Your theory is that you are twice a victim.

The first victimization is by the brother, which you suppressed. That led to further victimization, the agreement "under duress" to allow your husband intimacy before he dies.

Forgive me for being frank here, but you need it. I was in exactly the same position as your husband.

I was divorcing her. She came with this revelation about childhood abuse after so many years of me begging her to tell me what was wrong.

We have an expression in my family because of it. "Do you know what the problem is with being too late?" "It's too late".

This revelation comes as a play to preserve power and control. You've framed it as you being an innocent victim, of course. But you are putting it to that use. "I get to re-negotiate because I am a victim".

It doesn't matter. Because you cannot put the Genie back in the bottle. It was already too late, you don't get to re-start the clock after over three decades of starving this man of intimacy. It was divorce or poly. It doesn't matter what caused your denial of intimacy. Your good intentions.

It does not give you power to put the genie back in the bottle. Once he has had intimacy with someone else, only magical thinking, irrational thinking, can have you believing you can compete with that.

I do not hear you saying that you are going to scratch this guy's itch. I hear you saying that so long as you can point to some kind of improvement, that should be good enough. Because you are a victim.

No, you deserve credit for your road to healing on the childhood abuse. That is a very separate issue. Sort that out, confronting the abuser is a huge step forward. Congratulations.

But your husband, no - it does not re-start the clock. It does not matter why you abused him. It has been framed as this insurmountable effort, something that cannot be expected out of you because again... you are a victim.

That does not change his need for intimacy, and the fact he has already had it with this woman makes it magical thinking it isn't going on now. It will continue. I can't prove that, I just have the other 99% of cases reporting in on infidelity fora and literature.

Forgive me. I am sorry you are struggling with this. But as I read it, you will not give this man the intimacy he craves. You offer improvement. Because you are a victim.

You also want to reneg on an agreement. He does not get the intimacy he craves from anyone else either.

Logically, the answer in the short term is to get it as one can, and lie to you about it. But that is no way to live.

Granting you the "authority" to renegotiate this agreement on the basis of victimhood: no, we do not have that power. You do not have that power. Nobody does.

For the good of all, yes: end the cycle of abuse. I did. My wife did. My brother did. My sister - well, let's hope for the best. For you: I hope you can fully heal, which means doing something you claim impossible now.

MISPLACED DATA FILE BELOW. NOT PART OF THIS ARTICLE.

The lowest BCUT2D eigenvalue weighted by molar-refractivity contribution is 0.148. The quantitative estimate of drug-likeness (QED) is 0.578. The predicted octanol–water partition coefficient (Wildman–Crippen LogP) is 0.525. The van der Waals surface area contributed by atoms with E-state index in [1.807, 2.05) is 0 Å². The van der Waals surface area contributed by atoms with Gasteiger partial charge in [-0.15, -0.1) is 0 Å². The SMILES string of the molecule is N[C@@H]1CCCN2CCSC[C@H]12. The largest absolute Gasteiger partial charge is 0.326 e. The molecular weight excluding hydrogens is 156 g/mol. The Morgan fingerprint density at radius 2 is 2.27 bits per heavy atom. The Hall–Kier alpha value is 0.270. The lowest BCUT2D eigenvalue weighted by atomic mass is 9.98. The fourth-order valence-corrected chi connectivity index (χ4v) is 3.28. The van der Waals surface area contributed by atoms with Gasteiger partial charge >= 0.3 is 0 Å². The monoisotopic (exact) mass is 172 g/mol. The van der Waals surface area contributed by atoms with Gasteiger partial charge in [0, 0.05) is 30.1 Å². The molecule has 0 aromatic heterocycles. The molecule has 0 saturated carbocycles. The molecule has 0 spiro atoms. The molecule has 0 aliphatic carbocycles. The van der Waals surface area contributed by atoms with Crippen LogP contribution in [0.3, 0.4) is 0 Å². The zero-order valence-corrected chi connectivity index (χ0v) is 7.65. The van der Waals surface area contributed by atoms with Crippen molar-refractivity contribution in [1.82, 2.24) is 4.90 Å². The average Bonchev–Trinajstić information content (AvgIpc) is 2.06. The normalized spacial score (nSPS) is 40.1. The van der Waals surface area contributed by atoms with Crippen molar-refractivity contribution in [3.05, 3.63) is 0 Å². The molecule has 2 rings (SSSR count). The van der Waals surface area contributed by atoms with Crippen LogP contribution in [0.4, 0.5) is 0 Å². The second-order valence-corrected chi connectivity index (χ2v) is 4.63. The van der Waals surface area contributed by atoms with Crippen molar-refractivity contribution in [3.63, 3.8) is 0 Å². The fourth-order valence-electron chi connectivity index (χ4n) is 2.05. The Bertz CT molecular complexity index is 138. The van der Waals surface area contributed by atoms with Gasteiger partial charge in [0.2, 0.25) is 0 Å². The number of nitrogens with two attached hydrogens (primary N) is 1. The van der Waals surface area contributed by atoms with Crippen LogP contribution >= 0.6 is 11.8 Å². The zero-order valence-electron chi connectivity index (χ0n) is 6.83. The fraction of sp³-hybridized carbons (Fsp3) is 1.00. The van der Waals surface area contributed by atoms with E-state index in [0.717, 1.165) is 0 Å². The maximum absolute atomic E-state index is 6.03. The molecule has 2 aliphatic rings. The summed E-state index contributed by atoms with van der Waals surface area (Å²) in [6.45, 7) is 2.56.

This is not the impossibility shop: making gold from lead since mideaval times. There was a man exhausted from decades of starvation re: intimacy.

Logically, he does not get that from you being a victim. It is the reverse: victimhood is submitted here as excusal from that intimacy.

Good luck to you, I hope this is taken warmly despite the frankness.
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Old 03-19-2019, 03:21 AM
WhatHappened WhatHappened is offline
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Quote:
Originally Posted by JanetDammit View Post

I tried to reach out to her in IM to explain my position months ago, but she has yet to respond with anything other than that she needed to think about what I said.

Ö..Do I have right to ask him to end this completely with her to help me get over my emotional distress? I feel like I don't..
And your position is....? That you wanted him to get sex elsewhere. And then you changed your mind because X, Y, Z.

My guess is that she completely gets it. But the fact remains, you said 'go ahead, be more intimate, get closer, get your feelings involved by having sex with each other [because I don't want to/can't have sex with him.]' and you then told him to walk away from her.

Her position is that that's incredibly painful to

1. lose someone you love who has become a huge part of your life and
2. even worse, lose them because a third party told them to leave you.


What is there for her to say?


What do you want her to say? That it's okay, she understands, she's not hurt? Do you want her to trust you a second time? That anytime you want someone to fulfill your husband's sex drive, she'll be back--and then quietly leave when you don't want her around anymore?


I hope that you can understand her position.
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Old 03-19-2019, 05:40 PM
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Magdlyn Magdlyn is offline
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Quote:
Originally Posted by MayDecember View Post
The point of the post seems to be justifying a relationship re-negotiation.

Your theory is that you are twice a victim.
Those are your words, not hers.

Quote:
The first victimization is by the brother, which you suppressed. That led to further victimization, the agreement "under duress" to allow your husband intimacy before he dies.
She didn't say anything about "duress."

Quote:
Forgive me for being frank here, but you need it.
You don't know what she needs.

Quote:
I was in exactly the same position as your husband.

I was divorcing her. She came with this revelation about childhood abuse after so many years of me begging her to tell me what was wrong.

We have an expression in my family because of it. "Do you know what the problem is with being too late?" "It's too late".

This revelation comes as a play to preserve power and control. You've framed it as you being an innocent victim, of course. But you are putting it to that use. "I get to re-negotiate because I am a victim".
No. She isn't saying that. She said her husband "put up with" little to no sex for 30 years. His choice. She was dominant. He was submissive. He went with what she was capable of. For reasons of his own.